The CCF welcomes all cadets of all genders and seeks to develop their skills of leadership, teamwork and self-confidence. The Contingent does not aim to recruit, but hopes to foster interest and respect for the armed forces.

The unit occupies large buildings overlooking the Parade Ground and has a modern, indoor, six-lane 25-metre range. The College grounds and river are used every week for ‘green’ training, the more formal aspects of drill being saved for occasions such as Remembrance Sunday.

A Brief History

The earliest mention of a Rifle Corps appears in the Marlborough Magazine of March 1860. The first officers were all pupils and were nearly 20 years old when they left the school. The uniform was a light grey dress which earned them the name of ‘The Millers’. By 1881 there were over 300 boys in uniform, a figure which has been more or less maintained to the present day. A cyclist section was formed in 1891, later to be merged into the Signals, and a marching band attended all camps and parades. In 1908 the Officer Training Corps (OTC) was founded and in 1948 this became the Combined Cadet Force.

The Foot Guards Beret

The Contingent has the great distinction of wearing the Foot Guards Beret and flash, in accordance with Regular Foot Guards Regiments. The Contingent is one of only six CCFs to enjoy an affiliation with the Household Division and the Honourable Artillery Company.


The Signals section was formed in 1885 and practised with flags, lamps and field telephones until the early 1930s. The wireless society was formed in 1934 and transmitting licences were granted by the General Post Office; one static, one mobile. Under the inspirational guidance of one officer, AR Pepin, five-metre wavelength man-pack radios were built, the first in the British Army, which brought about an immediate response and support from the Army Signals. As a result, Pepin was awarded the MBE and the Marlborough troop to this day has the right to ‘Royal’ status and cap-badge.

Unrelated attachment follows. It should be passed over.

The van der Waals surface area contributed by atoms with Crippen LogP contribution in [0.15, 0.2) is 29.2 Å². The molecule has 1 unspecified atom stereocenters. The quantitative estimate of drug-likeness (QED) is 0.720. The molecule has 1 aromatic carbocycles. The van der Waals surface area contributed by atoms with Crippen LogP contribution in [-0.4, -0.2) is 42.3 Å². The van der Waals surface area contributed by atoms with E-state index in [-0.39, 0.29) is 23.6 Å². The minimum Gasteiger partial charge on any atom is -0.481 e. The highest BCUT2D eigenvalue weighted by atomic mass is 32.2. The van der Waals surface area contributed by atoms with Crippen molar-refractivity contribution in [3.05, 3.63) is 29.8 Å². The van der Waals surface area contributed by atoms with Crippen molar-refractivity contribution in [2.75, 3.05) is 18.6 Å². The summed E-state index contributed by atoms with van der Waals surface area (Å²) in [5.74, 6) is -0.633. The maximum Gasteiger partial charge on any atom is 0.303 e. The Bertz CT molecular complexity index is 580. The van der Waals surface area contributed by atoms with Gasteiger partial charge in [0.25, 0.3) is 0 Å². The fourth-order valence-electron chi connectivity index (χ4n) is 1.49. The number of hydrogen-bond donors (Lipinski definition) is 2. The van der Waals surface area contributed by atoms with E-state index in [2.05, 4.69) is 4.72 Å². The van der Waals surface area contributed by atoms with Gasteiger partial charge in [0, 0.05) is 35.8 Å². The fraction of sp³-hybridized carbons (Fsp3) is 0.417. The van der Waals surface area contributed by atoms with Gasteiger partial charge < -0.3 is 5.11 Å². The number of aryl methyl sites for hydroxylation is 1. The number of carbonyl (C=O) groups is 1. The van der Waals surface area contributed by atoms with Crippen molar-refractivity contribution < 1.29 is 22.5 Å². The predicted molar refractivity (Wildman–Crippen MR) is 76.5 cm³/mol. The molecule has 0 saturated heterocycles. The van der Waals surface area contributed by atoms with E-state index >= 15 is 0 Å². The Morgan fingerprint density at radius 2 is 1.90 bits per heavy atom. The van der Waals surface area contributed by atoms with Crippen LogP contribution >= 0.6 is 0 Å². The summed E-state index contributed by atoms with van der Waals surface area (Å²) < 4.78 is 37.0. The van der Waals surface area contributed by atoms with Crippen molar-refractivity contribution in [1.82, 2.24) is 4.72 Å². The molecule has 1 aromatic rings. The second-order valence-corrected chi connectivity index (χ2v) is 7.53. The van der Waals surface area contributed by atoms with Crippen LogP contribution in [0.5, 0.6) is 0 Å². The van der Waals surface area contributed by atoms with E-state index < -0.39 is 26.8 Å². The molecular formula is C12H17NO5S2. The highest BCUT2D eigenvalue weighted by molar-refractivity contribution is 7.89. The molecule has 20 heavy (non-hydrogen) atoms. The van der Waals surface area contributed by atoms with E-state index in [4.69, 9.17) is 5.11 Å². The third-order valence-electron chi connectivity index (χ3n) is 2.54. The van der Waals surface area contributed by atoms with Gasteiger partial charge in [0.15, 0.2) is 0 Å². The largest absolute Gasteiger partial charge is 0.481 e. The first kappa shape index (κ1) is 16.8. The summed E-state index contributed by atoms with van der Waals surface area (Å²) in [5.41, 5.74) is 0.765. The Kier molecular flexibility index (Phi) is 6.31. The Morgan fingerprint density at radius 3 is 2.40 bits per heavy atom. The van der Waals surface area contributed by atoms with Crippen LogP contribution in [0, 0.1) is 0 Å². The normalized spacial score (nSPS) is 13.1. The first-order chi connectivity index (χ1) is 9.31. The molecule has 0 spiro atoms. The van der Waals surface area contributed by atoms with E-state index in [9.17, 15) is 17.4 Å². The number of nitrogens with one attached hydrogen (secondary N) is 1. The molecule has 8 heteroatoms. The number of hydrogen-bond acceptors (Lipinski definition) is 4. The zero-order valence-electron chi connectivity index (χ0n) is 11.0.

By 1940 there were 28 ex-signallers in the Royal Corps of Signals or RAF Signals. The secret wireless station operated in Stalag Luft 3 was run by an ex-Marlborough College signaller and he used the original Marlborough College OTC call sign of ‘ÄOX’.

Country Pursuits

We are lucky to enjoy a beautiful rural setting with facilities to support country sports on our doorstep.


The College has a historic connection with the Palmer Marlborough Beagles and trail hunting takes place as a supervised activity in the Michaelmas and Lent Terms. Trails are laid across the Marlborough Downs, Salisbury Plain and the Pewsey Vale.

Clay Pigeon Shooting

Clay pigeon shooting lessons are organised at Barbury Shooting School near Wroughton, about 20 minutes from the College. The cost is £40 per session. All equipment is provided but pupils can keep their own guns at the shooting school. There is an annual house match held at Barbury. Trophies are awarded for the best team and the top boy and girl shots. Occasionally there are matches against other schools.


The College owns a half-mile stretch of the River Kennet, a chalk stream renowned for its brown trout. In addition, there are two lakes stocked with rainbow trout. The Fly-Fishing Club is open to all pupils and staff. Membership costs £50 per year to cover the costs of stocking the fishery. Fly-fishing is also available as a Lower School option in the first half of the Michaelmas and Summer Terms. Professional tuition in casting and angling is provided by Paul Maslin (Level 2 Certificate in Coaching, Angling).